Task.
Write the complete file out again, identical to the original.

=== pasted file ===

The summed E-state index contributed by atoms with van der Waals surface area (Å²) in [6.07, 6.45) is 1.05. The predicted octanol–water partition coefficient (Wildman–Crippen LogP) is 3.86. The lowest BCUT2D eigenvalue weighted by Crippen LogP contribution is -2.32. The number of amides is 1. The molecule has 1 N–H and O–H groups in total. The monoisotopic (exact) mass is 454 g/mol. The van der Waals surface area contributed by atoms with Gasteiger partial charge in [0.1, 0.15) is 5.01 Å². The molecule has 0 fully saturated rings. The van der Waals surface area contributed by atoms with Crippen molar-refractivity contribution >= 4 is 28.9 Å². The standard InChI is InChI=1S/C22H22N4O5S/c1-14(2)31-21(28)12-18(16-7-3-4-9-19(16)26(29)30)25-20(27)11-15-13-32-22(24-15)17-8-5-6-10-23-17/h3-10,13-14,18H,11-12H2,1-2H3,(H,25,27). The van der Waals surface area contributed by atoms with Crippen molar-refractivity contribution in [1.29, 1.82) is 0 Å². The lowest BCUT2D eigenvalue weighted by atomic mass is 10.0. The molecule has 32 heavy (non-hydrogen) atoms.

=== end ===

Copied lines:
The summed E-state index contributed by atoms with van der Waals surface area (Å²) in [6.07, 6.45) is 1.05. The predicted octanol–water partition coefficient (Wildman–Crippen LogP) is 3.86. The lowest BCUT2D eigenvalue weighted by Crippen LogP contribution is -2.32. The number of amides is 1. The molecule has 1 N–H and O–H groups in total. The monoisotopic (exact) mass is 454 g/mol. The van der Waals surface area contributed by atoms with Gasteiger partial charge in [0.1, 0.15) is 5.01 Å². The molecule has 0 fully saturated rings. The van der Waals surface area contributed by atoms with Crippen molar-refractivity contribution >= 4 is 28.9 Å². The standard InChI is InChI=1S/C22H22N4O5S/c1-14(2)31-21(28)12-18(16-7-3-4-9-19(16)26(29)30)25-20(27)11-15-13-32-22(24-15)17-8-5-6-10-23-17/h3-10,13-14,18H,11-12H2,1-2H3,(H,25,27). The van der Waals surface area contributed by atoms with Crippen molar-refractivity contribution in [1.29, 1.82) is 0 Å². The lowest BCUT2D eigenvalue weighted by atomic mass is 10.0. The molecule has 32 heavy (non-hydrogen) atoms.